Working on the issue you picked up:
Once you’ve gotten your development environment ready, you need to start working on the actual problem you picked up. It can be a trivial refactor or it can be a slightly involved task. Feel free to ask questions either via Eclipse JKube Gitter Channel or via comment on the issue itself.
Create a new Git branch for the task you’re going to work on:
jkube $ git checkout -b pr/issue1234
Modify code and verify whether it’s working as per your expectations. Once you’ve completed the task, make sure project is building okay :
jkube $ mvn clean install
If you’ve provided bug fix for some issue or a new functionality, try to add test cases to cover those scenarios. Please make sure that you follow the code style used already in the project.
Once you’ve finished making changes, you can add them to git index like this:
jkube $ git add foo/file/changed.txt
Once you’ve added affected files to git index, you can commit them:
jkube $ git commit --signoff
It would open up a text editor where you need to write about the changes you’ve made. Please write meaningful and descriptive commit messages. You can observe how maintainers are writing commit messages in their patches. Otherwise, It’s better to stick to Conventional Commits.
Once you’ve committed you can push your branch
jkube $ git push origin pr/issue1234
Submitting Pull Request on GitHub:
Once you’ve pushed your branch, you only need to go to GitHub repository where you’d get this message for creating pull request for this recently pushed branch:
This would open up a form for filling in pull request description. Please try to be as descriptive as you can while explaining the need for your changes and which issue it addresses. If you see some checkpoints in pull request template, check whatever seem applicable to your pull request:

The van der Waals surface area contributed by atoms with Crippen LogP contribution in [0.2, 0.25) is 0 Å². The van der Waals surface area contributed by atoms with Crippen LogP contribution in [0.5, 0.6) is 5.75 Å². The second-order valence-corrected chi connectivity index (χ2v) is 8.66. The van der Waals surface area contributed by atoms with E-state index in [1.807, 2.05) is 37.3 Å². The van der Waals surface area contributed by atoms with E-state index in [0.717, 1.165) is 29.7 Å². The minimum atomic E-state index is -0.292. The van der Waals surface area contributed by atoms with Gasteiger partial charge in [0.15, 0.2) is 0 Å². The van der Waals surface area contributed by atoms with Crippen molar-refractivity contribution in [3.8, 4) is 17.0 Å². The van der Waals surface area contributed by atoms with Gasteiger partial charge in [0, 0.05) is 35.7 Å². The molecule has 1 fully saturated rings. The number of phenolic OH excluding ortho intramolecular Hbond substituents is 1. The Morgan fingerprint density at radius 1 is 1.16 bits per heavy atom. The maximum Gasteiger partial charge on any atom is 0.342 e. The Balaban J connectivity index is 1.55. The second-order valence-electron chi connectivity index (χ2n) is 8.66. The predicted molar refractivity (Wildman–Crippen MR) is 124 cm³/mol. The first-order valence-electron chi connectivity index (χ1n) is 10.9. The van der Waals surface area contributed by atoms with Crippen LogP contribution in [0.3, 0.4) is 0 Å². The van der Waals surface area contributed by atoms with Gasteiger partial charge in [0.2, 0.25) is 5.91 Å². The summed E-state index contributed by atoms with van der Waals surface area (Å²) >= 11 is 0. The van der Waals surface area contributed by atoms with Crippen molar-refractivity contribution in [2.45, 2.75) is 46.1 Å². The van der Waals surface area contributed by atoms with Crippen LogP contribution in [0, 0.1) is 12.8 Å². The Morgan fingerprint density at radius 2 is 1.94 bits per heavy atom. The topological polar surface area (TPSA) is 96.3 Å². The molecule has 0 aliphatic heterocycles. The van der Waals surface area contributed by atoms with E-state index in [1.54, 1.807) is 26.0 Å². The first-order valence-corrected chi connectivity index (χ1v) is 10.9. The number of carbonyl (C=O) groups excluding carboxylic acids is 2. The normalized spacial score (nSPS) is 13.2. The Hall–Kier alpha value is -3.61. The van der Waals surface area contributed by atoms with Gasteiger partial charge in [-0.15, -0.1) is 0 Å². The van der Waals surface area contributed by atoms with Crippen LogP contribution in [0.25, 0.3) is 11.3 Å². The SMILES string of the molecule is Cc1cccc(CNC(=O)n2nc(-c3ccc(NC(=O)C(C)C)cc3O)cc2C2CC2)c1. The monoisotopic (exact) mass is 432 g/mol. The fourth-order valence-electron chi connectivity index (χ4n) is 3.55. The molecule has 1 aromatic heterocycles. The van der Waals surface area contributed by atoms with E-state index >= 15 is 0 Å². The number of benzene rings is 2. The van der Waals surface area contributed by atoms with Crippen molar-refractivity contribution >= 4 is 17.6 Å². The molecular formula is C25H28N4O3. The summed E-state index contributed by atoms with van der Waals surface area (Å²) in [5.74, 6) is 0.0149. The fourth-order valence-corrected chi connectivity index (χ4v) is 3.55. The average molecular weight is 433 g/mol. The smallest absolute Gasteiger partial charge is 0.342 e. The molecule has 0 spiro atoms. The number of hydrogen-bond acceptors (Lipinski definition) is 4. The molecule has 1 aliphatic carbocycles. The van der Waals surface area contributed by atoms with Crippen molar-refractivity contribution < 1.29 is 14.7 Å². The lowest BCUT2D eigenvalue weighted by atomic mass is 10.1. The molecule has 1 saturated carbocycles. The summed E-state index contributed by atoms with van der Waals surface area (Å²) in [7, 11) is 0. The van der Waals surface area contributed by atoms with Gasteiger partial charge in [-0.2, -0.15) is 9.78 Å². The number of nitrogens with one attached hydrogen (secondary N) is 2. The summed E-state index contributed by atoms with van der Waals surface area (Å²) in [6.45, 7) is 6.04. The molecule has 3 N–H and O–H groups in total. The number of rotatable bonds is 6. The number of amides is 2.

This form has your changes opened up as diff. Review them again just to verify whether your changes are as per your expectations. Once it’s ready click on
Create pull request button. If it’s not ready, click on
Create draft PR button.
That’s it! You’re successfully submitted a pull request to Eclipse JKube. But wait, your task isn’t over yet.
Addressing Review Comments:
Once you’ve submitted the pull request, it will be reviewed within 1–2 weeks by the maintainers. It highly likely that reviewer would request some additional changes that need to be done before merging the pull request. Unless it’s an extremely huge pull request with lots of files, Please keep the number of commits in the pull request to one. Use
git commit --amend to modify your previous commit. Here is an example:
jkube $ git checkout pr/issue1234
Switched to branch 'pr/issue1234'# Make requested changes
jkube $ vi dir/some-file.txtjkube $ git add dir/some-file.txt
jkube $ git commit --amend# Force push changes
jkube $ git push origin pr/issue1224 -f
Your pull request would be reviewed again within 1–2 weeks and would be merged by maintainers if it matches their expectations.
Contributing to any open source project can be slightly difficult and time consuming process. Please try to be patient during the process. Most of the maintainers are already busy with their tasks and they review it in their free time.
I hope this would be helpful to someone getting started with contributing to Eclipse JKube.